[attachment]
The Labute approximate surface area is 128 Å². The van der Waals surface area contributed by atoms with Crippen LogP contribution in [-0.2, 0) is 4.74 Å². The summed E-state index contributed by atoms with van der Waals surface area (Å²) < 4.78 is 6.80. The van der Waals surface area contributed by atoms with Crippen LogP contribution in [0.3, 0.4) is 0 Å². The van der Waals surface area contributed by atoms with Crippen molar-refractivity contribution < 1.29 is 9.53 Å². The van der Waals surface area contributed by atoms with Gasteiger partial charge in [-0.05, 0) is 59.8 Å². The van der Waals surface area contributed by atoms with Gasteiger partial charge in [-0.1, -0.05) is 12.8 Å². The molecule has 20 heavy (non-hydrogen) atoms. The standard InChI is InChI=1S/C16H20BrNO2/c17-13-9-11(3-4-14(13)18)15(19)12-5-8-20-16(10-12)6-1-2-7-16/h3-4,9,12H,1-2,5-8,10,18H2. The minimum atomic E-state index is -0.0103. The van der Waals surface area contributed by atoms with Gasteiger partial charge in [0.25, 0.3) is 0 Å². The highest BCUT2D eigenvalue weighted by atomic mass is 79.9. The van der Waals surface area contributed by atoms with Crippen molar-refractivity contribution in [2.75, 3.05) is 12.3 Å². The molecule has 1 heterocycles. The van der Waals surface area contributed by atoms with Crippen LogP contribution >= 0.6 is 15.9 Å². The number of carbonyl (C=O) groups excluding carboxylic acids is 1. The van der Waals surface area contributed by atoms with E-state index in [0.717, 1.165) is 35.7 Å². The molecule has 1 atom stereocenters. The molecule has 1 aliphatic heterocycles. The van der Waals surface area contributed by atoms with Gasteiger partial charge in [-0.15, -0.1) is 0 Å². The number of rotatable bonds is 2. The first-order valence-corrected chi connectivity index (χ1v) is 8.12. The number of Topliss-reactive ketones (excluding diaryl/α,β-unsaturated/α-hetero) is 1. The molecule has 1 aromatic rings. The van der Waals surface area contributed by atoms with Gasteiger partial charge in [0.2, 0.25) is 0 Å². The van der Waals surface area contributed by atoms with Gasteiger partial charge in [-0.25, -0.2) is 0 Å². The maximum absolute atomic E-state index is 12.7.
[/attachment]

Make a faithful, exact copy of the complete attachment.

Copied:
The Labute approximate surface area is 128 Å². The van der Waals surface area contributed by atoms with Crippen LogP contribution in [-0.2, 0) is 4.74 Å². The summed E-state index contributed by atoms with van der Waals surface area (Å²) < 4.78 is 6.80. The van der Waals surface area contributed by atoms with Crippen LogP contribution in [0.3, 0.4) is 0 Å². The van der Waals surface area contributed by atoms with Crippen molar-refractivity contribution < 1.29 is 9.53 Å². The van der Waals surface area contributed by atoms with Gasteiger partial charge in [-0.05, 0) is 59.8 Å². The van der Waals surface area contributed by atoms with Gasteiger partial charge in [-0.1, -0.05) is 12.8 Å². The molecule has 20 heavy (non-hydrogen) atoms. The standard InChI is InChI=1S/C16H20BrNO2/c17-13-9-11(3-4-14(13)18)15(19)12-5-8-20-16(10-12)6-1-2-7-16/h3-4,9,12H,1-2,5-8,10,18H2. The minimum atomic E-state index is -0.0103. The van der Waals surface area contributed by atoms with Gasteiger partial charge in [0.25, 0.3) is 0 Å². The highest BCUT2D eigenvalue weighted by atomic mass is 79.9. The van der Waals surface area contributed by atoms with Crippen molar-refractivity contribution in [2.75, 3.05) is 12.3 Å². The molecule has 1 heterocycles. The van der Waals surface area contributed by atoms with Crippen LogP contribution >= 0.6 is 15.9 Å². The number of carbonyl (C=O) groups excluding carboxylic acids is 1. The van der Waals surface area contributed by atoms with E-state index in [0.717, 1.165) is 35.7 Å². The molecule has 1 atom stereocenters. The molecule has 1 aliphatic heterocycles. The van der Waals surface area contributed by atoms with Gasteiger partial charge in [-0.15, -0.1) is 0 Å². The number of rotatable bonds is 2. The first-order valence-corrected chi connectivity index (χ1v) is 8.12. The number of Topliss-reactive ketones (excluding diaryl/α,β-unsaturated/α-hetero) is 1. The molecule has 1 aromatic rings. The van der Waals surface area contributed by atoms with Gasteiger partial charge in [0.2, 0.25) is 0 Å². The van der Waals surface area contributed by atoms with Gasteiger partial charge in [-0.25, -0.2) is 0 Å². The maximum absolute atomic E-state index is 12.7.